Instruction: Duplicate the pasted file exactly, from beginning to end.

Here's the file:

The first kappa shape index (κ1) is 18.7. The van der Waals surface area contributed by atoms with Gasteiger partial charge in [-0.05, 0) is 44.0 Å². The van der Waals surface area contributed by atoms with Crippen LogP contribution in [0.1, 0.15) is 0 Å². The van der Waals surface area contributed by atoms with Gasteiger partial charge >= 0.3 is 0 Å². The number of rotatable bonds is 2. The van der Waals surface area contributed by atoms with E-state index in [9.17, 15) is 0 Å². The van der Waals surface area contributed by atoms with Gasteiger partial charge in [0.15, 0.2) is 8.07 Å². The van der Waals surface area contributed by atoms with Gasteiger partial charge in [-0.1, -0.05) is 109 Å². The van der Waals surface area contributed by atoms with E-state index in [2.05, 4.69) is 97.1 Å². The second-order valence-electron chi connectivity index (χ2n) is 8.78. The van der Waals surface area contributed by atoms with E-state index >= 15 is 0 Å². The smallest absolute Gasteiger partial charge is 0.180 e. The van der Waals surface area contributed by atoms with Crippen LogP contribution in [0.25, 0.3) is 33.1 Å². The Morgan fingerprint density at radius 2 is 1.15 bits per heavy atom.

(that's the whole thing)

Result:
The first kappa shape index (κ1) is 18.7. The van der Waals surface area contributed by atoms with Gasteiger partial charge in [-0.05, 0) is 44.0 Å². The van der Waals surface area contributed by atoms with Crippen LogP contribution in [0.1, 0.15) is 0 Å². The van der Waals surface area contributed by atoms with Gasteiger partial charge >= 0.3 is 0 Å². The number of rotatable bonds is 2. The van der Waals surface area contributed by atoms with E-state index in [9.17, 15) is 0 Å². The van der Waals surface area contributed by atoms with Gasteiger partial charge in [0.15, 0.2) is 8.07 Å². The van der Waals surface area contributed by atoms with Gasteiger partial charge in [-0.1, -0.05) is 109 Å². The van der Waals surface area contributed by atoms with E-state index in [2.05, 4.69) is 97.1 Å². The second-order valence-electron chi connectivity index (χ2n) is 8.78. The van der Waals surface area contributed by atoms with E-state index >= 15 is 0 Å². The smallest absolute Gasteiger partial charge is 0.180 e. The van der Waals surface area contributed by atoms with Crippen LogP contribution in [0.25, 0.3) is 33.1 Å². The Morgan fingerprint density at radius 2 is 1.15 bits per heavy atom.